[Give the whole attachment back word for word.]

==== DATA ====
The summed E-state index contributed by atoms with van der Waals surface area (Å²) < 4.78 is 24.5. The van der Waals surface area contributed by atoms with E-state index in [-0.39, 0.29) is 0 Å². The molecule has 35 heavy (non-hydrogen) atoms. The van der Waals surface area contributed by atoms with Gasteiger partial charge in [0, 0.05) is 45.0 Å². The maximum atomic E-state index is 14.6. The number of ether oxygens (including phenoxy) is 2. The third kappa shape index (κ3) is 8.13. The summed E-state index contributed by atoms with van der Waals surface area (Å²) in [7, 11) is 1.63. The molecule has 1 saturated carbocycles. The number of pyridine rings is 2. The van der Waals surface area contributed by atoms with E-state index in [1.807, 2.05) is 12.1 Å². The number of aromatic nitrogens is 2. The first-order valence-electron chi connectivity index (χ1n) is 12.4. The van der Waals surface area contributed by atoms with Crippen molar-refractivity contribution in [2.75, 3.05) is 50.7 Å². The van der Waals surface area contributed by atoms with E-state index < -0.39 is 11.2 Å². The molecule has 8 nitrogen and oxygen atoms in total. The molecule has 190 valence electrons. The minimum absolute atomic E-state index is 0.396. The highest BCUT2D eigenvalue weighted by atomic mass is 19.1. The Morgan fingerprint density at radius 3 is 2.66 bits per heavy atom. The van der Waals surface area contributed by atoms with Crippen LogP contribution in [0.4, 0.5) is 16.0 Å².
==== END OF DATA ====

The summed E-state index contributed by atoms with van der Waals surface area (Å²) < 4.78 is 24.5. The van der Waals surface area contributed by atoms with E-state index in [-0.39, 0.29) is 0 Å². The molecule has 35 heavy (non-hydrogen) atoms. The van der Waals surface area contributed by atoms with Gasteiger partial charge in [0, 0.05) is 45.0 Å². The maximum atomic E-state index is 14.6. The number of ether oxygens (including phenoxy) is 2. The third kappa shape index (κ3) is 8.13. The summed E-state index contributed by atoms with van der Waals surface area (Å²) in [7, 11) is 1.63. The molecule has 1 saturated carbocycles. The number of pyridine rings is 2. The van der Waals surface area contributed by atoms with E-state index in [1.807, 2.05) is 12.1 Å². The number of aromatic nitrogens is 2. The first-order valence-electron chi connectivity index (χ1n) is 12.4. The van der Waals surface area contributed by atoms with Crippen molar-refractivity contribution in [2.75, 3.05) is 50.7 Å². The van der Waals surface area contributed by atoms with E-state index < -0.39 is 11.2 Å². The molecule has 8 nitrogen and oxygen atoms in total. The molecule has 190 valence electrons. The minimum absolute atomic E-state index is 0.396. The highest BCUT2D eigenvalue weighted by atomic mass is 19.1. The Morgan fingerprint density at radius 3 is 2.66 bits per heavy atom. The van der Waals surface area contributed by atoms with Crippen LogP contribution in [0.4, 0.5) is 16.0 Å².